How Delta Air Lines mandated employee vaccinations without losing workers

Unvaccinated wo …

US president Joe Biden’s Sept. 9 order directing companies with more than 100 workers to require Covid-19 vaccinations or weekly testing has caused concern among some business owners, who worry workers will quit as a result of the mandate.

But at least one company found a way to boost vaccination without losing employees. Delta Air Lines announced on Aug. 25 it would charge employees for their healthcare plans if they aren’t vaccinated against Covid-19 by November.

“The average hospital stay for Covid-19 has cost Delta $50,000 per person,” CEO Ed Bastian wrote in a memo. “This surcharge will be necessary to address the financial risk the decision to not vaccinate is creating for our company.”

Penalty appears to be working in Delta’s favor

The financial penalty appears to have boosted vaccinations among Delta Air Lines employees who were reluctant to get the jab.

In a media briefing on Sept. 9, the airline’s chief health officer, Henry Ting, announced that 20% of unvaccinated employees received their shots in the two weeks after Delta announced the surcharge, bringing the company’s overall vaccination rate to 78%. Additionally, Ting said that no employees resigned as a result of the new policy.

“We’ve seen no employee turnover, resignations—in fact, we’re seeing 5,000 new hires joining Delta Air Lines in the last two months,” he said, adding that the surcharge was effective in “shifting the group that was most reluctant” to get vaccinated.

Vaccine mandates for employers are tricky. Recent research by the firm Qualtrics showed that 44% of US workers would consider leaving their jobs if their workplaces made vaccination necessary, but the same survey found that 38% of workers would consider leaving if their employer did not institute a vaccine mandate. The early success of Delta’s policy suggests that employers may not see mass resignations as they adopt tighter vaccine protocols.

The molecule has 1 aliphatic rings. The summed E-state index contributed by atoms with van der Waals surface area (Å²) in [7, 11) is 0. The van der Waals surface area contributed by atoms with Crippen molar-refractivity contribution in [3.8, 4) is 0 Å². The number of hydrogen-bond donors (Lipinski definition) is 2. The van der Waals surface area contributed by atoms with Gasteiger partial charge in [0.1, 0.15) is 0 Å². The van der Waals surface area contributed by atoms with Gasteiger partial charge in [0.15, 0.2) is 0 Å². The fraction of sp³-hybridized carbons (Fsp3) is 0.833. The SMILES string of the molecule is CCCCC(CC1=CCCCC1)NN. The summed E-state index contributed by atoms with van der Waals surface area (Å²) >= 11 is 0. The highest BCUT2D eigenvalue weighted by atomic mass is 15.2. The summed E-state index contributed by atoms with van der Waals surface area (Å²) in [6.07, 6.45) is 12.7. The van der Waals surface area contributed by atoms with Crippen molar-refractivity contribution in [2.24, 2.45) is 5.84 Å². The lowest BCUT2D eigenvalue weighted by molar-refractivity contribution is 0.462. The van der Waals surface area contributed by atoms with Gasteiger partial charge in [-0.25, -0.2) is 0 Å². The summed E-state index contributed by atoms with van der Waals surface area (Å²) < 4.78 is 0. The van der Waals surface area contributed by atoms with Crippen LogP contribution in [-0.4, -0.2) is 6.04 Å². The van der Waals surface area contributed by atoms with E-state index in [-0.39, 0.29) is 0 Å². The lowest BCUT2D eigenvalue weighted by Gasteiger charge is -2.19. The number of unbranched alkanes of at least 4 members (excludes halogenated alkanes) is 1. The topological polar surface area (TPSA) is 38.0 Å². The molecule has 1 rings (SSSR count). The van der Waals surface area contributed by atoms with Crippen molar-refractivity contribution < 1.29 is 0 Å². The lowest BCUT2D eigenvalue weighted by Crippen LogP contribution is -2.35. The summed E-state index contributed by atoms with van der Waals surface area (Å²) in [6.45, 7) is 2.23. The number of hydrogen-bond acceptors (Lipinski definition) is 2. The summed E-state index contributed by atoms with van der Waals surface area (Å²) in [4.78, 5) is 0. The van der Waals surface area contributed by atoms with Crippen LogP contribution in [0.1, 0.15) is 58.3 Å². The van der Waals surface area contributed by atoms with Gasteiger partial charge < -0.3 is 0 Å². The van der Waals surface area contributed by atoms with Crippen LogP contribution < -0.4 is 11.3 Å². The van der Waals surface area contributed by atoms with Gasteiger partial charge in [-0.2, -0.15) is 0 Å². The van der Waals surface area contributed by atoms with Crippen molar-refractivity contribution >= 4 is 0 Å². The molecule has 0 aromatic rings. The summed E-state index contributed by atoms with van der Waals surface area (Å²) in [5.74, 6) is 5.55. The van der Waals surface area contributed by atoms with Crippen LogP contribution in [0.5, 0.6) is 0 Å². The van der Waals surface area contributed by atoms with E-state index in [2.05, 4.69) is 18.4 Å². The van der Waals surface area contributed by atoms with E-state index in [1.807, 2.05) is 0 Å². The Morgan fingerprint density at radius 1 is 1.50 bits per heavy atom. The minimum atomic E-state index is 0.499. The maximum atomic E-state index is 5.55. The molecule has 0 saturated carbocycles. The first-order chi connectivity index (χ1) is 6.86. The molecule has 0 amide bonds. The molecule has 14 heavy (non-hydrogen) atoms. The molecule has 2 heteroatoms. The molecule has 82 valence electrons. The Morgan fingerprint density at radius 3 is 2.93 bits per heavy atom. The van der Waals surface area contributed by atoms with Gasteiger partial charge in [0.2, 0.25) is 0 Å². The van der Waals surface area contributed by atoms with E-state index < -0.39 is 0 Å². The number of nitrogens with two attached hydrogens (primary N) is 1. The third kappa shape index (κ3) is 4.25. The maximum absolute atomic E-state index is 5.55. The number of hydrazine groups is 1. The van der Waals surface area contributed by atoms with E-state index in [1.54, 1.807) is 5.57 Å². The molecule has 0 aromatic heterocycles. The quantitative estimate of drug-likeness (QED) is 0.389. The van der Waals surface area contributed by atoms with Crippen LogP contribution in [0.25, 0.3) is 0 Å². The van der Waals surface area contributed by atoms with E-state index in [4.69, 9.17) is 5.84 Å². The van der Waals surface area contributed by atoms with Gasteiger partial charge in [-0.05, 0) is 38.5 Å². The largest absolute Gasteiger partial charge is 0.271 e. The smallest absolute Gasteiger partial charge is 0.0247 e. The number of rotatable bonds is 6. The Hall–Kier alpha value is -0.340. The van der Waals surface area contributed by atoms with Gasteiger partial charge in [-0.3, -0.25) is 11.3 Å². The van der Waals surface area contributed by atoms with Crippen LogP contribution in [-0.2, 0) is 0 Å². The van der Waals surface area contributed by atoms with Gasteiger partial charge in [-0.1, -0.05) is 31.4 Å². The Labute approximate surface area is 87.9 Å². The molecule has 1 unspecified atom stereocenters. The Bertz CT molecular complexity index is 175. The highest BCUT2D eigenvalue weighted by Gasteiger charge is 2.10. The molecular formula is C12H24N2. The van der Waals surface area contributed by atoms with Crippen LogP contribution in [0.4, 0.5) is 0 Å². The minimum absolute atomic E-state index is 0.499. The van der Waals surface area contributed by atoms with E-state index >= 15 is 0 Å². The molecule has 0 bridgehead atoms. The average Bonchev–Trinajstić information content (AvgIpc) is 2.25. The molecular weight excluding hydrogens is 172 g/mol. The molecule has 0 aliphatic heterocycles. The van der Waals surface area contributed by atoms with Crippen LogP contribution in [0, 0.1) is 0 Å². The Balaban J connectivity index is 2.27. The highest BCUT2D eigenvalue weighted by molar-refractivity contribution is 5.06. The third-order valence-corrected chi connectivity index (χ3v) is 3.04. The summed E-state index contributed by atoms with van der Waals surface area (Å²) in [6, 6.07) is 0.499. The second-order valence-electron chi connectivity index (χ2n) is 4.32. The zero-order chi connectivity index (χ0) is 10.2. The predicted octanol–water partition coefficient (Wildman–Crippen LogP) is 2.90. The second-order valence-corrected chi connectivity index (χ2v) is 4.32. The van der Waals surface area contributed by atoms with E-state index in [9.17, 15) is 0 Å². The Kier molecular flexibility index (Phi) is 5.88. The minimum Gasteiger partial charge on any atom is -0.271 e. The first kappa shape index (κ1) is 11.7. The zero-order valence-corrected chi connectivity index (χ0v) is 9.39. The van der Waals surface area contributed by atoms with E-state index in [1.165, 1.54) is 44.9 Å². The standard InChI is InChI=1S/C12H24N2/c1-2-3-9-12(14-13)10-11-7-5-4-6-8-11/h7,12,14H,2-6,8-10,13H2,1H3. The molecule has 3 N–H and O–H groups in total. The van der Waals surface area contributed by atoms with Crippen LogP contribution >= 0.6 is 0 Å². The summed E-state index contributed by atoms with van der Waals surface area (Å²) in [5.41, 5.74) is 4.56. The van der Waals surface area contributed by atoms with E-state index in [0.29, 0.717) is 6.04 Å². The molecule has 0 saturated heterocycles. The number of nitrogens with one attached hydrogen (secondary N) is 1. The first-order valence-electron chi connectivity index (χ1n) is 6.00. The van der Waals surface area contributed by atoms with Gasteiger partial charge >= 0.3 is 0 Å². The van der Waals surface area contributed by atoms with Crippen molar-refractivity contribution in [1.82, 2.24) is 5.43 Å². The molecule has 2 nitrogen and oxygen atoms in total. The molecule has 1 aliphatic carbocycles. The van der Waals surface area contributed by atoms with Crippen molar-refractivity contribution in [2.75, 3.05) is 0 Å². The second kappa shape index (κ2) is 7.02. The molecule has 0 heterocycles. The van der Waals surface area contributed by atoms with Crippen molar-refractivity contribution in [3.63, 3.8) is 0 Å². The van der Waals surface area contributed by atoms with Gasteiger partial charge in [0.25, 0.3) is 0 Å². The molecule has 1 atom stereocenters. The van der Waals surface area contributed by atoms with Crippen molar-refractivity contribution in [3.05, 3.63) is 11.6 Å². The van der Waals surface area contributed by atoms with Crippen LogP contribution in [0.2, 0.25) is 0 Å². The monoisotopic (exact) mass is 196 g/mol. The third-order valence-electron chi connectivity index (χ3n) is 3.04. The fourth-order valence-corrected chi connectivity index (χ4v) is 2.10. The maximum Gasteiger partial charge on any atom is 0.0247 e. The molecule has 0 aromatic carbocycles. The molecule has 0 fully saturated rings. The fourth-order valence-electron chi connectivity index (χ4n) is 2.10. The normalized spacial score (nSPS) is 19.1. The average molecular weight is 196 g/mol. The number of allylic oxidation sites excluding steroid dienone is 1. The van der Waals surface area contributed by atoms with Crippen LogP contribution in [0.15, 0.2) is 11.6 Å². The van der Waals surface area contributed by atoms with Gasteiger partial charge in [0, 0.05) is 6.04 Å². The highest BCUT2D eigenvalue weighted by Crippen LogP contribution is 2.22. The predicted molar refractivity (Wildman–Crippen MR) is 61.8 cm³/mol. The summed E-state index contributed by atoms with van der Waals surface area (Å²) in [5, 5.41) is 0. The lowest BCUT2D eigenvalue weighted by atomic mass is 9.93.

Will more employers look to surcharges rather than incentives?

Given the success of Delta’s approach, other companies may consider similar policies as they think about how to keep employees and customers safe.

A premium surcharge has been one of the less popular approaches taken by business owners to push their employees to get vaccinated thus far. A recent survey of US employers conducted by Willis Towers Watson found that while 17% of organizations offered financial incentives for workers to get vaccinated, just 2% imposed a surcharge on unvaccinated employees, or offered discounts for vaccinated ones. Cash payments from $100 to $199 were the most common financial incentive among organizations surveyed.

Jeffrey Smith, a partner at the workplace law firm Fisher Phillips, told Quartz he believes more companies are starting to consider surcharges now because most have a calendar-year health plan that kicks off in January. Smith said business leaders may be thinking about ways to reduce or eliminate potential group health plan expenses that could be avoided if more employees were vaccinated—an option that wasn’t on the table at the beginning of last year.

Employers looking to adopt a model similar to Delta may have to navigate complex legal questions surrounding such regulations. Smith noted that federal HIPAA rules bar US employers from discriminating against individuals based upon on a health factor—such as whether an employee can get a vaccine—but there is an exception for certain types of wellness programs.

Smith encouraged employers to consider options with “multiple facets” as they think about how to address both vaccination rates and health plan cost concerns.

“An employer should not use the health plan surcharge solely for the purpose of trying to increase workplace vaccination rates,” Smith said, adding that companies should consider both incentives—whether through health plans or cash payments—as well as education campaigns to convince their workers about the importance of vaccination.

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